The recently announced PILOT plan reached between Princeton University and the municipality which includes a generous $10 million subsidy for low and middle-income Princeton residents, under the criteria of the ANCHOR program, is well-intentioned but faulty. It further compounds the regressive nature of our tax system, which greatly favors homeowners at the expense of the poor.
Under the ANCHOR program, a family who rents will only get 30% of the subsidy of a home-owning family ($450 vs. $1,500). The plan also calls for an unnamed nonprofit to administer these funds. It remains to be seen what kind of checks and balances will be implemented to monitor that the program adheres to its stated objectives. I would hope that it is managed in a more systematic and effective way than “knocking on doors” to ask people if they have applied, as one of our council members has suggested.
Part of the reason why many low-income families don’t apply is lack of access to a computer, or not knowing how to get and complete the application forms because they don’t have to file a tax return. Also, the most vulnerable families, those in public housing, probably don’t qualify for ANCHOR relief because their homes are not subject to property tax. Will they still receive the Princeton subsidy? A robust outreach and application assistance program should be implemented to make sure these funds reach the people who need them the most. Otherwise, the greatest beneficiaries will likely be upper-middle-class residents, those with incomes as high as $200,000.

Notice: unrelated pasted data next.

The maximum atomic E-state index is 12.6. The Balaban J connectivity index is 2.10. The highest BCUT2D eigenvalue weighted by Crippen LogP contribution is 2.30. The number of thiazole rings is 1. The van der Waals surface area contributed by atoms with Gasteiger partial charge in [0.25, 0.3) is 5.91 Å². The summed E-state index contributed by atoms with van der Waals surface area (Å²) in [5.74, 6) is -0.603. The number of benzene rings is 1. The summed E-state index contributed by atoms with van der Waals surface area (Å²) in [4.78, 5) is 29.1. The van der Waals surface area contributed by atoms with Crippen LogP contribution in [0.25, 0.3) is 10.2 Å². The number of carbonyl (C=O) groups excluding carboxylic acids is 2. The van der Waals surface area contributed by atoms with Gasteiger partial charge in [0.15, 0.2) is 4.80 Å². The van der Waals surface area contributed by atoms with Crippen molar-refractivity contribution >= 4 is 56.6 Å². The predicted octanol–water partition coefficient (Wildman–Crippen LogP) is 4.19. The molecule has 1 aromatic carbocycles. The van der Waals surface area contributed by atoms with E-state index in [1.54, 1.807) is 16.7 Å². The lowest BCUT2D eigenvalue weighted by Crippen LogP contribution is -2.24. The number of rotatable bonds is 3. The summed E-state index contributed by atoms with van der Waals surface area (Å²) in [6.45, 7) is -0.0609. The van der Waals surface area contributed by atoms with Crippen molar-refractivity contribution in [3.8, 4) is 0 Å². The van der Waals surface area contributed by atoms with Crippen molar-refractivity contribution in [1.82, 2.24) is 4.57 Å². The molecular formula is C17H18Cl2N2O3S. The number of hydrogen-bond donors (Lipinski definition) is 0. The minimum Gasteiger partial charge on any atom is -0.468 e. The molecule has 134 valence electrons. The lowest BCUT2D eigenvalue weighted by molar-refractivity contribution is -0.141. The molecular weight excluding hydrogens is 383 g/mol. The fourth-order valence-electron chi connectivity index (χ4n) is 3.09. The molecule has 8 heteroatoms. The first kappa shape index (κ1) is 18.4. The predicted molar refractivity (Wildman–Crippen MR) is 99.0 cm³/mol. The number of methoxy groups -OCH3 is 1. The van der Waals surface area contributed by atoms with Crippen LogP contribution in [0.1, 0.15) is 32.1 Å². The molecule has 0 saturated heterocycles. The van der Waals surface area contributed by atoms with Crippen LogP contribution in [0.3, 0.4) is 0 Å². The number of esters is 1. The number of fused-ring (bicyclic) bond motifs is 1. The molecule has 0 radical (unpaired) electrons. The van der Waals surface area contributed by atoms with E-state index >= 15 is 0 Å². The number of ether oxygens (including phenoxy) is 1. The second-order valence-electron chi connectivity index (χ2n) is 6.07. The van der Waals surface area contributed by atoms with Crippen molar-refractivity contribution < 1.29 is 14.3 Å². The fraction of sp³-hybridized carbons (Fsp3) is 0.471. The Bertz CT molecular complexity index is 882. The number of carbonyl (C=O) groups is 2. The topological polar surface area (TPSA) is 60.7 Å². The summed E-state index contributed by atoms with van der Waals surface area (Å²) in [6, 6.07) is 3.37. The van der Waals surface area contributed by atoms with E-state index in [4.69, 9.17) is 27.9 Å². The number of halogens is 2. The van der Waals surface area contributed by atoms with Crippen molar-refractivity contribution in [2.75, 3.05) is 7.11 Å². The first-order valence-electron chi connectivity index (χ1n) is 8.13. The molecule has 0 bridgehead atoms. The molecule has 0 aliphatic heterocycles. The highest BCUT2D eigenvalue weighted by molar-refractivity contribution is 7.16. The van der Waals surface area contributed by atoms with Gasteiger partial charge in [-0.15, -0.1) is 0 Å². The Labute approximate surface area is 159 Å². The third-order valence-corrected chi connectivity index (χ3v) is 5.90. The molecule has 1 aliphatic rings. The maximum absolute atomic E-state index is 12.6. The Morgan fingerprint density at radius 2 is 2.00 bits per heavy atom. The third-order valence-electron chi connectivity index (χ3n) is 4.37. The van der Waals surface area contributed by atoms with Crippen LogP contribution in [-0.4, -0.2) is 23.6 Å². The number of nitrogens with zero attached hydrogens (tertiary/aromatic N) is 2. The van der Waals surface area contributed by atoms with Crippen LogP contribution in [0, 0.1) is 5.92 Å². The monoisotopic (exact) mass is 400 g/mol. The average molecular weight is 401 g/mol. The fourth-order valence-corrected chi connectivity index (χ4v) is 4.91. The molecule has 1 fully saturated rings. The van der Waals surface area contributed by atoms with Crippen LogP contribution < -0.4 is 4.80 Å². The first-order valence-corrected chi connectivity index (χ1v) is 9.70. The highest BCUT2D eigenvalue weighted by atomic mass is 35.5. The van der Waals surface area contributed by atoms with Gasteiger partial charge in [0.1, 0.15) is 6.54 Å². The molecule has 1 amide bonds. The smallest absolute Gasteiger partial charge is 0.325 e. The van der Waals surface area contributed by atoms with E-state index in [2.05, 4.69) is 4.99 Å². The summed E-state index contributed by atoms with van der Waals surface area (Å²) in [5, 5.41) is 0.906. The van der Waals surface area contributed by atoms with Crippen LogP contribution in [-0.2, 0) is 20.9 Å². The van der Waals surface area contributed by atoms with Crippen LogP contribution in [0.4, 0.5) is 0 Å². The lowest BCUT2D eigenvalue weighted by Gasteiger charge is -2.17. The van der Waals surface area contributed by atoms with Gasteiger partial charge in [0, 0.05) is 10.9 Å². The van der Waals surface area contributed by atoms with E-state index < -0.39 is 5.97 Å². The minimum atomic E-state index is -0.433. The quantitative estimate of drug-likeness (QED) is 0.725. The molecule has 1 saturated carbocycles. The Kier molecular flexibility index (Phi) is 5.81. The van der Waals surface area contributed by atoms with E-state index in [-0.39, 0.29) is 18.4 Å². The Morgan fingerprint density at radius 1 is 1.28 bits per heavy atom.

This is the kind of feedback the Princeton Council would benefit from if it had been willing to listen to members of the community who, like me, were serving on the now-defunct boards and commissions. It’s not about bruised egos, as Councilman Newlin has suggested, it’s about social justice and democracy, and in the words of Princeton University Prof. Matthew Desmond “refusing to live as enemies of the poor.”
The writer was a member of the recently eliminated Princeton Affordable Housing Board. She has worked for many years with lower-income residents and founded the Latin American Legal Defense Fund in 2004.